To examine the effect of preload on maximum separation force, a plot is generated from the maximum separation forces for each sample for the range of preload values (FIG. 11( a)). The data are plotted along with the simulation results for the same fiber and hemisphere geometry. A similar plot is generated to examine the effect of preload on dissipated energy (FIG. 11( b)). In the figure, the simulation results are the lines (LV: long vertical, LA: long angled, SV: short vertical) and the experimental data are the markers. All curves show an increase in adhesion with increased preload.

Although the preload values were controlled for each experiment, the contact areas are not consistent across the various samples because of their varying softness. In order to determine adhesion strength and overall work of adhesion trends, it is necessary to divide the total force or dissipated energy by the maximum contact area.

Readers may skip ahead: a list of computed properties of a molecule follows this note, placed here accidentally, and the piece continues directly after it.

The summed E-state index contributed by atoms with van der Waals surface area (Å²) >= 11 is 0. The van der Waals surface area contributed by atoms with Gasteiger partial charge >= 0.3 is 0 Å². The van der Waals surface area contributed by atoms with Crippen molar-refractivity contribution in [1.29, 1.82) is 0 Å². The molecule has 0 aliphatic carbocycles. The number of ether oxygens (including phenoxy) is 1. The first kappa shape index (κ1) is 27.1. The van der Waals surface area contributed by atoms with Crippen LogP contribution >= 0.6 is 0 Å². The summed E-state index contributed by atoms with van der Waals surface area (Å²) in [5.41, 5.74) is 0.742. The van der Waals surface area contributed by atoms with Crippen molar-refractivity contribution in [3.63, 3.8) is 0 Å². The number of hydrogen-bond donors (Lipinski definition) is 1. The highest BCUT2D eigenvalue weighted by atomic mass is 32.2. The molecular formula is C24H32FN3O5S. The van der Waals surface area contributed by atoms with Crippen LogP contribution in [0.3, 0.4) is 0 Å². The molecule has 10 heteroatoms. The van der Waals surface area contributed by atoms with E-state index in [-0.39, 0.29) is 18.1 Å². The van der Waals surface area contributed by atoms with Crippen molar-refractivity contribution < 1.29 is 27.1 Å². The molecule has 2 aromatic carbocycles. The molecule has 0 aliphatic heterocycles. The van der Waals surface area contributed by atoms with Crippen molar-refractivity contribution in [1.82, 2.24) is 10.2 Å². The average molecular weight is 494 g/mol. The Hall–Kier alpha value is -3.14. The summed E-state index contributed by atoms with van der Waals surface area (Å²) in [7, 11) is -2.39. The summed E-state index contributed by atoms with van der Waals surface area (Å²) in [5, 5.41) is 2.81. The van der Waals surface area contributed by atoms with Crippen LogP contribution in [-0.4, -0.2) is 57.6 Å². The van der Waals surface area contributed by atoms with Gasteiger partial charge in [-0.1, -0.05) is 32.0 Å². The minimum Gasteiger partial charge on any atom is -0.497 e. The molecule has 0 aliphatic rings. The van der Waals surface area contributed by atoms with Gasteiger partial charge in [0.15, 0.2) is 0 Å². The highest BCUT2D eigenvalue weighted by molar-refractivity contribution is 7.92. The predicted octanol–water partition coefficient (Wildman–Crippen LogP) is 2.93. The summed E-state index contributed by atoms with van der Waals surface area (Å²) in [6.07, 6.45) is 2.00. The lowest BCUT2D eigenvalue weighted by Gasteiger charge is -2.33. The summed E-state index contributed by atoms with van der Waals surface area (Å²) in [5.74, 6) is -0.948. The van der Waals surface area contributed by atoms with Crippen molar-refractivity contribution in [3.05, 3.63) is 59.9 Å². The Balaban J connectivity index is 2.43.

The relationship between preload force and real maximum contact area (Amax) was found using image processing methods. Contact areas were calculated for the same eight preload values for each sample using image subtraction methods on the corresponding video. To see Amax in a given frame, a reference frame with no contact is subtracted leaving only the difference between the two images which are the contacted fibers (FIG. 12). The contact area is taken as the area of the smallest circle which contains all of the contacting fibers. These Amax values are used to calculate the adhesion strengths and overall work of adhesion (Wt). For the simulation data, the simulated maximum contact area is used. Preload pressure, adhesion strength, and work of adhesion are calculated by dividing the preload, maximum separation force, and energy dissipation ((Ud) by Amax, respectively. The adhesion strength (pa) and overall work of adhesion (Wt) values are plotted with respect to preload pressure in FIG. 13.